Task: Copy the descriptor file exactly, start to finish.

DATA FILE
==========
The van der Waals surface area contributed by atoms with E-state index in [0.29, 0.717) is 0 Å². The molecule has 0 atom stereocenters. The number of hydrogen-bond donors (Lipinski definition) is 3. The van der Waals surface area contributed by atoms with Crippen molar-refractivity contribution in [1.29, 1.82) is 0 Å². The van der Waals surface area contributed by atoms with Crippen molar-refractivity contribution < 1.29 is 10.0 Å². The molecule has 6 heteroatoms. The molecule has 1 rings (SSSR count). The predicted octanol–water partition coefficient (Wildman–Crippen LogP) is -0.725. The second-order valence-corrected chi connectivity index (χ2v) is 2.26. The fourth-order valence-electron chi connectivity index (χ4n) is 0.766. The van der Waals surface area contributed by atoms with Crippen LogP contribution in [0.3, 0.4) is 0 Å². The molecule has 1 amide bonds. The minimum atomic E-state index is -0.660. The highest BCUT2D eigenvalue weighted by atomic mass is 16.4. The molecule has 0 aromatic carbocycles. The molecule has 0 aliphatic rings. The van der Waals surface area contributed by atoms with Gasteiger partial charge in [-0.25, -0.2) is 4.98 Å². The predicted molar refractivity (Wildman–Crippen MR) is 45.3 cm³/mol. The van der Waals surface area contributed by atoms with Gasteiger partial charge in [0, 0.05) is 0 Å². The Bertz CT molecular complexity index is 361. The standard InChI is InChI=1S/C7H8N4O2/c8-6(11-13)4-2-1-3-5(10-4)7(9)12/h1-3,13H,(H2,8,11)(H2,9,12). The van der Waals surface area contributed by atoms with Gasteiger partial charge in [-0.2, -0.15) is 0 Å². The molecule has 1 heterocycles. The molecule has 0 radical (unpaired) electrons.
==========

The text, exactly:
The van der Waals surface area contributed by atoms with E-state index in [0.29, 0.717) is 0 Å². The molecule has 0 atom stereocenters. The number of hydrogen-bond donors (Lipinski definition) is 3. The van der Waals surface area contributed by atoms with Crippen molar-refractivity contribution in [1.29, 1.82) is 0 Å². The van der Waals surface area contributed by atoms with Crippen molar-refractivity contribution < 1.29 is 10.0 Å². The molecule has 6 heteroatoms. The molecule has 1 rings (SSSR count). The predicted octanol–water partition coefficient (Wildman–Crippen LogP) is -0.725. The second-order valence-corrected chi connectivity index (χ2v) is 2.26. The fourth-order valence-electron chi connectivity index (χ4n) is 0.766. The van der Waals surface area contributed by atoms with Crippen LogP contribution in [0.3, 0.4) is 0 Å². The molecule has 1 amide bonds. The minimum atomic E-state index is -0.660. The highest BCUT2D eigenvalue weighted by atomic mass is 16.4. The molecule has 0 aromatic carbocycles. The molecule has 0 aliphatic rings. The van der Waals surface area contributed by atoms with Gasteiger partial charge in [-0.25, -0.2) is 4.98 Å². The predicted molar refractivity (Wildman–Crippen MR) is 45.3 cm³/mol. The van der Waals surface area contributed by atoms with Gasteiger partial charge in [0, 0.05) is 0 Å². The Bertz CT molecular complexity index is 361. The standard InChI is InChI=1S/C7H8N4O2/c8-6(11-13)4-2-1-3-5(10-4)7(9)12/h1-3,13H,(H2,8,11)(H2,9,12). The van der Waals surface area contributed by atoms with Gasteiger partial charge in [-0.2, -0.15) is 0 Å². The molecule has 1 heterocycles. The molecule has 0 radical (unpaired) electrons.